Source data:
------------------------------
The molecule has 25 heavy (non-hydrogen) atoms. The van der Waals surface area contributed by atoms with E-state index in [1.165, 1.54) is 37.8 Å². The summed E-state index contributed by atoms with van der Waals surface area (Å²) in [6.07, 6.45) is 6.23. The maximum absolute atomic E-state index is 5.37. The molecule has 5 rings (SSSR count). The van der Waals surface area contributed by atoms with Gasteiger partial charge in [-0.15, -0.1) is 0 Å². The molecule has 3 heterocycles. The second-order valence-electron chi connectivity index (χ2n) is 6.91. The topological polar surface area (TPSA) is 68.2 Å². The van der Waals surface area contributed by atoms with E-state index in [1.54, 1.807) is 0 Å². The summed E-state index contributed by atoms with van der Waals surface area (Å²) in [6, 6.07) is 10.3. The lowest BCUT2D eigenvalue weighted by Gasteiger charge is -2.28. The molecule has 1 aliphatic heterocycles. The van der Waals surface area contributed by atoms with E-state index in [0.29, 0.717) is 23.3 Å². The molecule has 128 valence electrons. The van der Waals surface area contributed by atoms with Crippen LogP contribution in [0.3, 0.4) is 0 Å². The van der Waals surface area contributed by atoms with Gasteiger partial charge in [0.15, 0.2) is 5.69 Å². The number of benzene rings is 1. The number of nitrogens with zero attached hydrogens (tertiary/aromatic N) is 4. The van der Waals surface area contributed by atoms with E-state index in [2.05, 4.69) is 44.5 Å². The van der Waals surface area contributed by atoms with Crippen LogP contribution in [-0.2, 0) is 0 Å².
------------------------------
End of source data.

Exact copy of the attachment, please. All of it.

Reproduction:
The molecule has 25 heavy (non-hydrogen) atoms. The van der Waals surface area contributed by atoms with E-state index in [1.165, 1.54) is 37.8 Å². The summed E-state index contributed by atoms with van der Waals surface area (Å²) in [6.07, 6.45) is 6.23. The maximum absolute atomic E-state index is 5.37. The molecule has 5 rings (SSSR count). The van der Waals surface area contributed by atoms with Gasteiger partial charge in [-0.15, -0.1) is 0 Å². The molecule has 3 heterocycles. The second-order valence-electron chi connectivity index (χ2n) is 6.91. The topological polar surface area (TPSA) is 68.2 Å². The van der Waals surface area contributed by atoms with E-state index in [1.54, 1.807) is 0 Å². The summed E-state index contributed by atoms with van der Waals surface area (Å²) in [6, 6.07) is 10.3. The lowest BCUT2D eigenvalue weighted by Gasteiger charge is -2.28. The molecule has 1 aliphatic heterocycles. The van der Waals surface area contributed by atoms with E-state index in [0.29, 0.717) is 23.3 Å². The molecule has 128 valence electrons. The van der Waals surface area contributed by atoms with Crippen LogP contribution in [0.3, 0.4) is 0 Å². The van der Waals surface area contributed by atoms with Gasteiger partial charge in [0.15, 0.2) is 5.69 Å². The number of benzene rings is 1. The number of nitrogens with zero attached hydrogens (tertiary/aromatic N) is 4. The van der Waals surface area contributed by atoms with E-state index in [2.05, 4.69) is 44.5 Å². The van der Waals surface area contributed by atoms with Crippen LogP contribution in [-0.2, 0) is 0 Å².